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No heavy work, hard stops, or pulling weight until she's older. Most people who want a nice horse that will last won't start asking them for speed and hard stops earlier than 5. Swinging a rope, and tracking the dummy at a jog or controlled lope are fine, but the growth plates in the back and neck are the last to fuse, sometime in the 5 y.o. year, and taking a jerk from a steer earlier can damage her spine. I personally won't ask a horse to really stop or take a jerk or pull weight until 6.

In fact, a FB friend bought her 'heart horse' back, and found out he's going to have issues for life from roping steers when he was too young. His back is messed up with fusions where there shouldn't be any, and quite a bit of scar tissue. The guys that had him roped him hard and fast young, and he's ruined for life.
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post #5 of 7 Old 11-18-2017, 10:02 AM
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I've never trained a roping horse from scratch so take this with a grain of salt.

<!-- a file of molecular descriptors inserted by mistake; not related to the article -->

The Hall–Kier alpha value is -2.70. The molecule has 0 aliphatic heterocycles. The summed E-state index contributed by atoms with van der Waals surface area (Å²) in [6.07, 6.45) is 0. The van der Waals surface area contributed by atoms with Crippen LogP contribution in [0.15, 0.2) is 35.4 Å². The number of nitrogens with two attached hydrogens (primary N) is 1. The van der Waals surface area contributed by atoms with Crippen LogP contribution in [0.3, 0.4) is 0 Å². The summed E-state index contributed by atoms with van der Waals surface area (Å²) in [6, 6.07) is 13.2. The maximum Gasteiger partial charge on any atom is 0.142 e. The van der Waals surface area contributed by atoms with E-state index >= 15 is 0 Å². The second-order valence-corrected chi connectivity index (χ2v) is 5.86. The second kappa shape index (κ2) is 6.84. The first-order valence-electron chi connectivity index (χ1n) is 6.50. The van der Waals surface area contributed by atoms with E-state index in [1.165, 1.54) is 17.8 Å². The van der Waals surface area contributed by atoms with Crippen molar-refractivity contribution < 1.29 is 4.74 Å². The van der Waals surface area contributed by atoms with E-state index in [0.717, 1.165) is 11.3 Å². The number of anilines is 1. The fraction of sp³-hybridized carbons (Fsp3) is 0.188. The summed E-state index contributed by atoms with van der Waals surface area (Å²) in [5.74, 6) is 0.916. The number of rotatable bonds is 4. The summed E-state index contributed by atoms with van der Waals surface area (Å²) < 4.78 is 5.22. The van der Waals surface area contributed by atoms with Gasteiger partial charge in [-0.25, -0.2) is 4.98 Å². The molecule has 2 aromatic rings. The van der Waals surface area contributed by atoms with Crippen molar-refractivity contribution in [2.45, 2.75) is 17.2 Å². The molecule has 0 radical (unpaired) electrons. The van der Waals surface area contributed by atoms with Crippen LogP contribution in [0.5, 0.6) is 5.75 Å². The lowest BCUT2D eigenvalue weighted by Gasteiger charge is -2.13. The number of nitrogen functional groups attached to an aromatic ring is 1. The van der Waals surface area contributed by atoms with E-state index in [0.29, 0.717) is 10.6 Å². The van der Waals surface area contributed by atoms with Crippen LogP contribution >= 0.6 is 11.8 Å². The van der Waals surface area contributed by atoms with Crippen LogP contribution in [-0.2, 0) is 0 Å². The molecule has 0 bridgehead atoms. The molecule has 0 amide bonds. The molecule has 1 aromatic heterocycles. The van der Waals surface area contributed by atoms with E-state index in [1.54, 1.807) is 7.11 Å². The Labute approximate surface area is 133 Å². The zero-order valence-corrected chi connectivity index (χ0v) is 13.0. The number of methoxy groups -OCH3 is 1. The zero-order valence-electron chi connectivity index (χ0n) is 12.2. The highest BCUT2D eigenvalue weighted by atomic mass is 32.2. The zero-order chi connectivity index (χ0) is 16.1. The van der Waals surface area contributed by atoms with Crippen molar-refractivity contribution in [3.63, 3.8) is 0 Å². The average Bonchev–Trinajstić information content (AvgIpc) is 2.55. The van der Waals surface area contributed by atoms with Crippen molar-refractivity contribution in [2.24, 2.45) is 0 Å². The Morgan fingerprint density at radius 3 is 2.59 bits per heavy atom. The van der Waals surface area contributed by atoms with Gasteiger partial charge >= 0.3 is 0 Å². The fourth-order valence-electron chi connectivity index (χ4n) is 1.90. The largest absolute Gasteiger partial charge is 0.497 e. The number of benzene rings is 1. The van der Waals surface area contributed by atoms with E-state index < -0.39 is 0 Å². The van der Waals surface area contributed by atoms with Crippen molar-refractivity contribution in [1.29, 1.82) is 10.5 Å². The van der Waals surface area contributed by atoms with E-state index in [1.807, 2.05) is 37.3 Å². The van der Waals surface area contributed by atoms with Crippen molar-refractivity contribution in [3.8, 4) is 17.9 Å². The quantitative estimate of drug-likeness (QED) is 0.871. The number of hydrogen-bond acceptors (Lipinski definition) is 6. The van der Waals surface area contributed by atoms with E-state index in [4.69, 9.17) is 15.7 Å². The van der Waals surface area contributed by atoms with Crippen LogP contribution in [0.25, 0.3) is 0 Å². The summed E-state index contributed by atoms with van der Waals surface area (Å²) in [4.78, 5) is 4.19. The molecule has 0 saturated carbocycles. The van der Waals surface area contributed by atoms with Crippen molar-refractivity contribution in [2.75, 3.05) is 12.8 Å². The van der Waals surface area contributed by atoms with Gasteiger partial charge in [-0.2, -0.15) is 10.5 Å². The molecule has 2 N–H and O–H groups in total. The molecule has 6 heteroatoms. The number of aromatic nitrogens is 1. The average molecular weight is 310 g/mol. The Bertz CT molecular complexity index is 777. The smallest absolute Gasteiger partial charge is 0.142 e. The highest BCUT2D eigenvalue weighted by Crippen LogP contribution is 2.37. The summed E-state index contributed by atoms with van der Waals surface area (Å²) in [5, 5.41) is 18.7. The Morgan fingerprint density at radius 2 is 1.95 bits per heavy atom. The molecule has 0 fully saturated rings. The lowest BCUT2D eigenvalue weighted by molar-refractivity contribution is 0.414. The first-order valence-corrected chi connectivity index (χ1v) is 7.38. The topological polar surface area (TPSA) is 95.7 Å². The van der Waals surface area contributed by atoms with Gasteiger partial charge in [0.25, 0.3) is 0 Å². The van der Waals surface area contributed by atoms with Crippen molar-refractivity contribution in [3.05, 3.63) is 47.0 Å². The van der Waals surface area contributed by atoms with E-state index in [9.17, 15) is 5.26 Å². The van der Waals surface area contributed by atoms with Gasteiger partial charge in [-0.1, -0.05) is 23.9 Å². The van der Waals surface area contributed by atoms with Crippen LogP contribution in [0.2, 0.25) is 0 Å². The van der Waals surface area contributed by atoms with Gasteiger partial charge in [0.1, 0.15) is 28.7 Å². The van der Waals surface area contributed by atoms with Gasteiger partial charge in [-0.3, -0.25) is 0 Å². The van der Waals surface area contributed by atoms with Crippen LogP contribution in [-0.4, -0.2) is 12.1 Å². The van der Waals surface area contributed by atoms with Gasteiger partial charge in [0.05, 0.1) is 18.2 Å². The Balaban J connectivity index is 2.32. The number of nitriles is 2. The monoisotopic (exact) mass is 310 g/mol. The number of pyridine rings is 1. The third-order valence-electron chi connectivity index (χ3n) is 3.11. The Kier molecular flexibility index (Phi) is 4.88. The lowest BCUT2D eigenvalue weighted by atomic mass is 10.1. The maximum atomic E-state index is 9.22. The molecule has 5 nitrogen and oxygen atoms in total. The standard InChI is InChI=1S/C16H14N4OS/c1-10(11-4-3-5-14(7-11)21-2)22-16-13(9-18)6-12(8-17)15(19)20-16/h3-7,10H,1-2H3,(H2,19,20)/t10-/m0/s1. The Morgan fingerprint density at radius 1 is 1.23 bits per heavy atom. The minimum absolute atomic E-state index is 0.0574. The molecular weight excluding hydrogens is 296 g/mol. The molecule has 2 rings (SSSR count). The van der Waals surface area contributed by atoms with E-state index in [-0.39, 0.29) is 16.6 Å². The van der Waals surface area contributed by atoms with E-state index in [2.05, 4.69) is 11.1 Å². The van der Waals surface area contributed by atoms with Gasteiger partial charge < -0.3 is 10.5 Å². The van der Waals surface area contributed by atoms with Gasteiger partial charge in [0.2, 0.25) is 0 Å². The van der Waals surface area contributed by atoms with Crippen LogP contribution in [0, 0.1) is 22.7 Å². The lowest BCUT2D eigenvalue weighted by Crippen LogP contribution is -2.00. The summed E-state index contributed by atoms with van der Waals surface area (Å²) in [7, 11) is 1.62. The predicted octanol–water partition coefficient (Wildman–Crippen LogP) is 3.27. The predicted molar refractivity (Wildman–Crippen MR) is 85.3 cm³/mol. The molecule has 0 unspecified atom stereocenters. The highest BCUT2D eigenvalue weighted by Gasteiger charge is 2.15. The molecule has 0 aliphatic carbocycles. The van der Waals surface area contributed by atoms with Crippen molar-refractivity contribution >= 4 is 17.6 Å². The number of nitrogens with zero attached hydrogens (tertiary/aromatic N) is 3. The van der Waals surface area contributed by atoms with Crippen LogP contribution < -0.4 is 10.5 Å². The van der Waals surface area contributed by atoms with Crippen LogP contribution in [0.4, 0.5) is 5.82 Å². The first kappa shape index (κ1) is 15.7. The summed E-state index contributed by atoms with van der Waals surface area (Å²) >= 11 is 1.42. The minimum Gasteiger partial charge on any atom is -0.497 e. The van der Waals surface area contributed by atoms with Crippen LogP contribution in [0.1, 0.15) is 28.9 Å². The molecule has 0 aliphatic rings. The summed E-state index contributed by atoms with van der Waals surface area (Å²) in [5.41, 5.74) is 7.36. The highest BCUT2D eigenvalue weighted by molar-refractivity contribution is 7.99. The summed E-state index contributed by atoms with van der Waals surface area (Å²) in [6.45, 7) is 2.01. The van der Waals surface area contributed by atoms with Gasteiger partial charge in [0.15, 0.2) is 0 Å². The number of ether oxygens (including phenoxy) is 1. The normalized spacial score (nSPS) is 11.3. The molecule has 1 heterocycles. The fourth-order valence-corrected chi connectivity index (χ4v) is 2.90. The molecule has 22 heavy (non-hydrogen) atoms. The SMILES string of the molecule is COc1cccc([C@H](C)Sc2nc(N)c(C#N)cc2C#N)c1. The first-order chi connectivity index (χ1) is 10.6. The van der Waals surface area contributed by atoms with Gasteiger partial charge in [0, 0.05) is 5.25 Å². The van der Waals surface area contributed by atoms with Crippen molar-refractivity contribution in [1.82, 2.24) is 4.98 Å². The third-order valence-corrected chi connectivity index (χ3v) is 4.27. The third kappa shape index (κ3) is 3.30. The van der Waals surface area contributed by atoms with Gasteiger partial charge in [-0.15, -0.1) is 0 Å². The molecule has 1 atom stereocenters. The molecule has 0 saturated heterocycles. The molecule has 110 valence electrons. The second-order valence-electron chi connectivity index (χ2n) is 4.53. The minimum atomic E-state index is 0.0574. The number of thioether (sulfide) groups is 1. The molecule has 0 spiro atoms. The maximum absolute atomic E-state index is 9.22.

I own a four sixes horse that was working on the Waggoner so he probably done it all in his youngest years. He was then used in team roping competitively. When I bought him, he was recovering from an injury (which was how I could afford him). He blew out his stifle. Within weeks, he developed what we at first thought was EPM but, tests showed it was not that.

After running full screenings for other things like lime's disease, the doc decided to have a look at his spine using x-rays. We were a bit afraid that maybe it was wobblers....the only thing that he found was some arthritis at the c-6, c-7...right where the horn would be, probably from dallying. He was 7 years old at the time. (The final diagnosis was that he ate a native toxic plant which caused the symptoms and they eventually cleared up.)

I have to agree with all of those above that say no heavy stuff until at least five, though the spine is said not to be fully mature until 7. I know that isn't always possible with serious competitive ropers but, if you are talking about the "ideal", best for the horse...I'd wait to do the full out work for a couple of more years.